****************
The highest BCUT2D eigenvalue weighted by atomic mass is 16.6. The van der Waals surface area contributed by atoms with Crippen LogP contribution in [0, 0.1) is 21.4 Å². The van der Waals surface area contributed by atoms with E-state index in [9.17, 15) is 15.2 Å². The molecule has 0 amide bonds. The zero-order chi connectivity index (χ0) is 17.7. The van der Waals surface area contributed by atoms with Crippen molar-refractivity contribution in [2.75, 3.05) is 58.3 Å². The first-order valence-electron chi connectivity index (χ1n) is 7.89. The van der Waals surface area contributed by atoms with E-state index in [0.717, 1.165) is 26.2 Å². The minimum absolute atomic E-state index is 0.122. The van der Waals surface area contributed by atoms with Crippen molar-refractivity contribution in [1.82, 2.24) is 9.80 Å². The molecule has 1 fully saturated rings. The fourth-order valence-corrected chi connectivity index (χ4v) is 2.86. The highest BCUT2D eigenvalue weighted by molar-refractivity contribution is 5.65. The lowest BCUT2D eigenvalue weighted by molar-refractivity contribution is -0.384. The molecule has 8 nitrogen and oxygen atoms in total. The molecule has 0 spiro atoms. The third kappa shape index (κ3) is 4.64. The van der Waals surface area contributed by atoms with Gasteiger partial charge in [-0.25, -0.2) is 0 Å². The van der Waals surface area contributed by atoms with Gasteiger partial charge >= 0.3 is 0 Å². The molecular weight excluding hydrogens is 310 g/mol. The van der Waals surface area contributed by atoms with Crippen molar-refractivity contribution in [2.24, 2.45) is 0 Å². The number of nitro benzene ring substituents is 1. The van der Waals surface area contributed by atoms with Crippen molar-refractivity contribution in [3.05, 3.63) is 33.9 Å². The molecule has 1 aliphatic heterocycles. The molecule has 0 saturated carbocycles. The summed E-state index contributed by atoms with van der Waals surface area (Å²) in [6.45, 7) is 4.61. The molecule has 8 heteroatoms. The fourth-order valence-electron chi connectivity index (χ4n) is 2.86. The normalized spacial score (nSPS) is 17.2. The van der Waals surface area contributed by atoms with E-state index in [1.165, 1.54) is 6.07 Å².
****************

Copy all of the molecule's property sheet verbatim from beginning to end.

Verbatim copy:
The highest BCUT2D eigenvalue weighted by atomic mass is 16.6. The van der Waals surface area contributed by atoms with Crippen LogP contribution in [0, 0.1) is 21.4 Å². The van der Waals surface area contributed by atoms with E-state index in [9.17, 15) is 15.2 Å². The molecule has 0 amide bonds. The zero-order chi connectivity index (χ0) is 17.7. The van der Waals surface area contributed by atoms with Crippen molar-refractivity contribution in [2.75, 3.05) is 58.3 Å². The first-order valence-electron chi connectivity index (χ1n) is 7.89. The van der Waals surface area contributed by atoms with E-state index in [0.717, 1.165) is 26.2 Å². The minimum absolute atomic E-state index is 0.122. The van der Waals surface area contributed by atoms with Crippen molar-refractivity contribution in [1.82, 2.24) is 9.80 Å². The molecule has 1 fully saturated rings. The fourth-order valence-corrected chi connectivity index (χ4v) is 2.86. The highest BCUT2D eigenvalue weighted by molar-refractivity contribution is 5.65. The lowest BCUT2D eigenvalue weighted by molar-refractivity contribution is -0.384. The molecule has 8 nitrogen and oxygen atoms in total. The molecule has 0 spiro atoms. The third kappa shape index (κ3) is 4.64. The van der Waals surface area contributed by atoms with Gasteiger partial charge in [-0.25, -0.2) is 0 Å². The van der Waals surface area contributed by atoms with Gasteiger partial charge >= 0.3 is 0 Å². The molecular weight excluding hydrogens is 310 g/mol. The van der Waals surface area contributed by atoms with Crippen molar-refractivity contribution in [2.24, 2.45) is 0 Å². The number of nitro benzene ring substituents is 1. The van der Waals surface area contributed by atoms with Crippen molar-refractivity contribution in [3.05, 3.63) is 33.9 Å². The molecule has 1 aliphatic heterocycles. The molecule has 0 saturated carbocycles. The summed E-state index contributed by atoms with van der Waals surface area (Å²) in [6.45, 7) is 4.61. The molecule has 8 heteroatoms. The fourth-order valence-electron chi connectivity index (χ4n) is 2.86. The normalized spacial score (nSPS) is 17.2. The van der Waals surface area contributed by atoms with E-state index in [1.165, 1.54) is 6.07 Å².